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Explore the Importance of the Opening and Ending of Act 2 in Developing the Audiences Understand of the Characters of John and Elizabeth Proctor. How do these Sections of the Play Prepare us for the Events that Follow?

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Tania Douglas Explore the Importance of the Opening and Ending of Act 2 in Developing the Audiences Understand of the Characters of John and Elizabeth Proctor. How do these Sections of the Play Prepare us for the Events that Follow? The Crucible is a tragic play written by Arthur Miller in the 1950's during the 'Red Scare', which can be compared to some of the events that took place in The Crucible. The 'Red Scare' was when Senator Joe McCarthy believed communists were taking over the U.S government. Like The Crucible, anyone accused of communism were encouraged to confess to avoid punishment. Anyone who did not confess faced unemployment or damaged careers. Eighty-one members of the U.S government were accused and ten writers and directors were jailed for refusing questions. Miller himself was questioned but refused to answer, but avoided jail. It's said the Crucible is loosely based on these times. The story of The Crucible revolves around the witchcraft hysteria that took place in Salem in the 17th Century. Abigail Williams and a few other girls who lived in the village were caught dancing in the woods by Reverend Parris. They then started accusing other members of the village of witchcraft to take the attention off them and avoid punishment, but it all went way too far. ...read more.


When Proctor kisses her she doesn't respond which leaves him disappointed. They both watch each other when the other one isn't looking, as if they want to say something but they can't. Elizabeth wants to please her husband as much as she can, and vice versa. Elizabeth "blushes with pleasure" when Proctor compliments her on her cooking. Proctor feels extremely guilty about his affair with Abigail, and says, "I have not moved from there to there without thinking to please you". He does everything he can to try and be the perfect husband. Elizabeth wants Proctor to go to Salem to denounce Abigail. When Elizabeth presses him on it he becomes angry. He is afraid his past sins will become a focus in the courtroom, and he has a good reputation in the village. John then lets slip that he was alone in the room with Abigail when she told him it was a fraud. Elizabeth loses her faith in him since he told her he talked to her in a crowd. This shows how Elizabeth still has doubts that the affair is over. John gets angry whenever his wife doubts his faithfulness, as he's tried so hard to please her. He says "and still an everlasting funeral marches around your heart." The Proctors' relationship is hanging on a string, which can break very easily. ...read more.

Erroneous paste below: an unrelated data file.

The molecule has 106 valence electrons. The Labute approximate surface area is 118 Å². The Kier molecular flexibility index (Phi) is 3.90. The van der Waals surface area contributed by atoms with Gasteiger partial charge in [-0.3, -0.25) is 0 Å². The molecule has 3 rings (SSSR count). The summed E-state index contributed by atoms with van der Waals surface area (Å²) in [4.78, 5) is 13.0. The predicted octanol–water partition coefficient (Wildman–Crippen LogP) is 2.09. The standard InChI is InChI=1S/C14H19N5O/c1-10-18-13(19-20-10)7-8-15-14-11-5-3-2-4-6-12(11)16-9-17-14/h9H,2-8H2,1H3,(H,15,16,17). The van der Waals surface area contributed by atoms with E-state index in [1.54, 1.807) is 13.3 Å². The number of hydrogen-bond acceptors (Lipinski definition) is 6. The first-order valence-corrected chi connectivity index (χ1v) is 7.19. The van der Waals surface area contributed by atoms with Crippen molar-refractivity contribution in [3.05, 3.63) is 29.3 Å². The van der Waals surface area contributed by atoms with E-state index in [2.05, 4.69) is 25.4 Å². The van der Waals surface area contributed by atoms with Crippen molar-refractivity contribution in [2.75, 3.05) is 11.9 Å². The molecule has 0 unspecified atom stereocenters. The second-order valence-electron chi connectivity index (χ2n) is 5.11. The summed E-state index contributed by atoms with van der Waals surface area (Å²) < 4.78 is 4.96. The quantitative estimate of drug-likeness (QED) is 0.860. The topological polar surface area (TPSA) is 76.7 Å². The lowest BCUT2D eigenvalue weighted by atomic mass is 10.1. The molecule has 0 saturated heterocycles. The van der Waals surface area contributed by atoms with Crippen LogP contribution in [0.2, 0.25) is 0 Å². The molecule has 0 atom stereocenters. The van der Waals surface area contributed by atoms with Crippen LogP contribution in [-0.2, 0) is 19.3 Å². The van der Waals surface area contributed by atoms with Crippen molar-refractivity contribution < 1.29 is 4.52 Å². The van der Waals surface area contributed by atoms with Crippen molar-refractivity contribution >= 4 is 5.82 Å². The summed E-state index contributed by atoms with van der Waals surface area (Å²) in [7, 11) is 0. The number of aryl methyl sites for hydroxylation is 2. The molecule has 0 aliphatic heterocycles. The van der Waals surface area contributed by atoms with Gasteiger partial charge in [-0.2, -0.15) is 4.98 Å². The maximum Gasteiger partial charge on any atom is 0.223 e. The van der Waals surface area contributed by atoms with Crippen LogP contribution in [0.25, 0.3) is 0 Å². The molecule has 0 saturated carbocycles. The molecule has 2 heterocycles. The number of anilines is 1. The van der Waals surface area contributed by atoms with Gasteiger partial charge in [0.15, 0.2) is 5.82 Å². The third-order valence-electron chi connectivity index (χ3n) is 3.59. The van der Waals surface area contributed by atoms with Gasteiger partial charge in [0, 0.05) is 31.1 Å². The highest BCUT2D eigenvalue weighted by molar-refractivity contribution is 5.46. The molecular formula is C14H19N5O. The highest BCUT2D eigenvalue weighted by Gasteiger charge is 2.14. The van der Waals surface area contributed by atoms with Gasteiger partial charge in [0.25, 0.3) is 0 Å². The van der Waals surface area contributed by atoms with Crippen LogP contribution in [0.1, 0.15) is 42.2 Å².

It also shows how hard it is to convince even the most respectable people that the whole thing is a fraud, so it will be very difficult to prove Elizabeth's innocence. Elizabeth is also a strong Christian, but she also loves her husband. This is why she undergoes a moral dilemma, is she to lie to save her husband? Or tell the truth like a good Christian and send her husband to his death? Ironically, each of these two choices actually works in the reverse. It's also apparent that Proctor is very protective of his good name and reputation in the village, which is one of the reasons why he wont go to Salem and denounce Abigail, as the truth about his adultery would be revealed to the village. Later in act 4 he has to choose whether to keep his good name or sign a false confession and lose it. He decides to keep his good name and is hanged with his good name, reputation and honour intact. The act is very important in the play as a whole as it explores the relationship between John and Elizabeth, which is vital to the ending of the play. It shows that underneath it all, they both very much love each other and Elizabeth finally forgives John for his affair, and helps you to understand the decisions both characters make in the ending of the play. ...read more.

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